Review: The Orc of Many Questions by Shane Michael Murray

(“A book with nonhuman characters” from the Reading Challenge)

I got this book specifically because it seemed like it would have an unorthodox take on orcs, and I was not disappointed.

The story follows a young orc (a “blunc”) who unusually has a fairly sharp mind and a very inquisitive nature; not attributes that are looked on favorably in his tribe. Large, powerful orcs who can be successful in raids against the humans, elves, and dwarves of the world are the ideal, this being the only way that the orcs can procure food, weapons, goods, and “entertainment.” Talking-Wind wants to know why his people are stuck in this life of constant raiding, and even has some hints that life was not always like this for orcs, but he has more questions than answers, and little time to search for them. Talking-Wind’s curiosity draws unwanted attention not only from the other young orcs, who are all too happy to bully someone smaller and weaker, but also from the dragon that demands regular tribute from the orc clan. When the dragon comes for him, Talking-Wind needs all his wits in order to have a hope of surviving long enough to get all of his many questions answered!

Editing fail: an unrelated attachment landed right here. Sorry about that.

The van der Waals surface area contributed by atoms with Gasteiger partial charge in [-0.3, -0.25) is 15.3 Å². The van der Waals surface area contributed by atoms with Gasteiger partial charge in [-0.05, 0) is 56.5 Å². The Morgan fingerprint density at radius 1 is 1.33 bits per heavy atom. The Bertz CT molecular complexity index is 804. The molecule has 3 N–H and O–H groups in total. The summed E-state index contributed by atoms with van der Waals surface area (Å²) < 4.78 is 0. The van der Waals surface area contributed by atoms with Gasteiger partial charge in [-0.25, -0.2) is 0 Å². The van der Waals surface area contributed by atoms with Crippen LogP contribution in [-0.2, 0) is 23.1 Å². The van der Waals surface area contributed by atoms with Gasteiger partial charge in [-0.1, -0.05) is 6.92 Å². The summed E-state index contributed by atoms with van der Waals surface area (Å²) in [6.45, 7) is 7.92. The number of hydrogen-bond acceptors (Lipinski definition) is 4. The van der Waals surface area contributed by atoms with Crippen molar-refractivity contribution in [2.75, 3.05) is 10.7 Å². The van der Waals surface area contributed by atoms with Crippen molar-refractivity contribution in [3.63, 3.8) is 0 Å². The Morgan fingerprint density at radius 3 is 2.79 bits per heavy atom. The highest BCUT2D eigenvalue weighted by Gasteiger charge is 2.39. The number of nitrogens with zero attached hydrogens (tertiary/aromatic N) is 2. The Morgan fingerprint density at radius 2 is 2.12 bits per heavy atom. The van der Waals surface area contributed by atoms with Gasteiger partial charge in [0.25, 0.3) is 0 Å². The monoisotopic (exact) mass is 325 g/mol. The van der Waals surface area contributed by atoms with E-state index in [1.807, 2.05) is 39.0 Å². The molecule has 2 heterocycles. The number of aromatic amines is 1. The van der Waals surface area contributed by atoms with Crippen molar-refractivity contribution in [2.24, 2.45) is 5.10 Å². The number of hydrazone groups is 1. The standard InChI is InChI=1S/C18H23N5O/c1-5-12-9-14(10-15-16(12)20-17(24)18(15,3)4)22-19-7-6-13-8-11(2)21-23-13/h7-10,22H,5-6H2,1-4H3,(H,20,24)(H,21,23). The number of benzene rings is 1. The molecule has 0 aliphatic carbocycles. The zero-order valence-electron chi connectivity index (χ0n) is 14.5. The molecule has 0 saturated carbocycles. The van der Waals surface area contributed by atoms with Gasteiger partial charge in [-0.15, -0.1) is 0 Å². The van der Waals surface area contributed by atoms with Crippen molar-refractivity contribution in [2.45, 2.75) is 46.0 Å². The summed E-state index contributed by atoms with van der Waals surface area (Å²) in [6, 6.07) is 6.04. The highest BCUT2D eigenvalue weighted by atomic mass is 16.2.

This book was a lot grosser than I was expecting, which perhaps should not have surprised me given the subject of the story; there is some gore, but mainly a lot of unpleasant bodily functions! This does not detract from the story, but might be something to be aware of.

It also does a good job with starting to break down the standard fantasy trope of “orcs are evil because they are evil,” which has bothered me more and more in recent years. A certain well-known fantasy series that shall not be named recently doubled-down on this, after spending several books/years looking like they too might be reversing or at least questioning the trope, which annoyed me. Partly for that reason, I’ve been looking for stories that do better and don’t automatically go the route of saying that some races are actually evil by nature. To me, that makes for much less interesting villains/enemies. Easier to kill with a clean conscience, perhaps, but not much else.

There is a sequel which I have not gotten to yet, but do hope to read soon! I would recommend this one to anyone who is interested in a subversion of typical fantasy tropes, anyone who likes a very down-to-earth-complete-with-bodily-fluids type of story, or anyone who happens to be interested in orcs as a fantasy race.

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